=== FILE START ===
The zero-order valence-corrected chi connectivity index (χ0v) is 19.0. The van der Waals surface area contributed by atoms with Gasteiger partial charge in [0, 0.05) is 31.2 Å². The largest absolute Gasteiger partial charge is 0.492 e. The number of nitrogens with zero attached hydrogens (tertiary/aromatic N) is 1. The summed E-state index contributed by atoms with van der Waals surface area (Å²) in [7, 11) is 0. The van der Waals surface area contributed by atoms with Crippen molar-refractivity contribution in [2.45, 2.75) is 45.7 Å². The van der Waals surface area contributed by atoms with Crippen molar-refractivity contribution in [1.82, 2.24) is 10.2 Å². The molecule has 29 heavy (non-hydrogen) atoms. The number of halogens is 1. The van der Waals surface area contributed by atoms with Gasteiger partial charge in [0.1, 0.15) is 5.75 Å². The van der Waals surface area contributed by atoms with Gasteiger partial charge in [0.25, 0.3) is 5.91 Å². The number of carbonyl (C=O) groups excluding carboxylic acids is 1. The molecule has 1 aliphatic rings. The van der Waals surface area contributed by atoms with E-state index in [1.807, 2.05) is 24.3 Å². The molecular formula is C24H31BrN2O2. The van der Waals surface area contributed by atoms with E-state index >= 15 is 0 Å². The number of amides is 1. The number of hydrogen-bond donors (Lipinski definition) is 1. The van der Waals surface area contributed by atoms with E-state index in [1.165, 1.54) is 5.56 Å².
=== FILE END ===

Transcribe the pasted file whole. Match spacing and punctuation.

The zero-order valence-corrected chi connectivity index (χ0v) is 19.0. The van der Waals surface area contributed by atoms with Gasteiger partial charge in [0, 0.05) is 31.2 Å². The largest absolute Gasteiger partial charge is 0.492 e. The number of nitrogens with zero attached hydrogens (tertiary/aromatic N) is 1. The summed E-state index contributed by atoms with van der Waals surface area (Å²) in [7, 11) is 0. The van der Waals surface area contributed by atoms with Crippen molar-refractivity contribution in [2.45, 2.75) is 45.7 Å². The van der Waals surface area contributed by atoms with Crippen molar-refractivity contribution in [1.82, 2.24) is 10.2 Å². The molecule has 29 heavy (non-hydrogen) atoms. The number of halogens is 1. The van der Waals surface area contributed by atoms with Gasteiger partial charge in [0.1, 0.15) is 5.75 Å². The van der Waals surface area contributed by atoms with Gasteiger partial charge in [0.25, 0.3) is 5.91 Å². The number of carbonyl (C=O) groups excluding carboxylic acids is 1. The molecule has 1 aliphatic rings. The van der Waals surface area contributed by atoms with E-state index in [1.807, 2.05) is 24.3 Å². The molecular formula is C24H31BrN2O2. The van der Waals surface area contributed by atoms with E-state index >= 15 is 0 Å². The number of amides is 1. The number of hydrogen-bond donors (Lipinski definition) is 1. The van der Waals surface area contributed by atoms with E-state index in [1.165, 1.54) is 5.56 Å².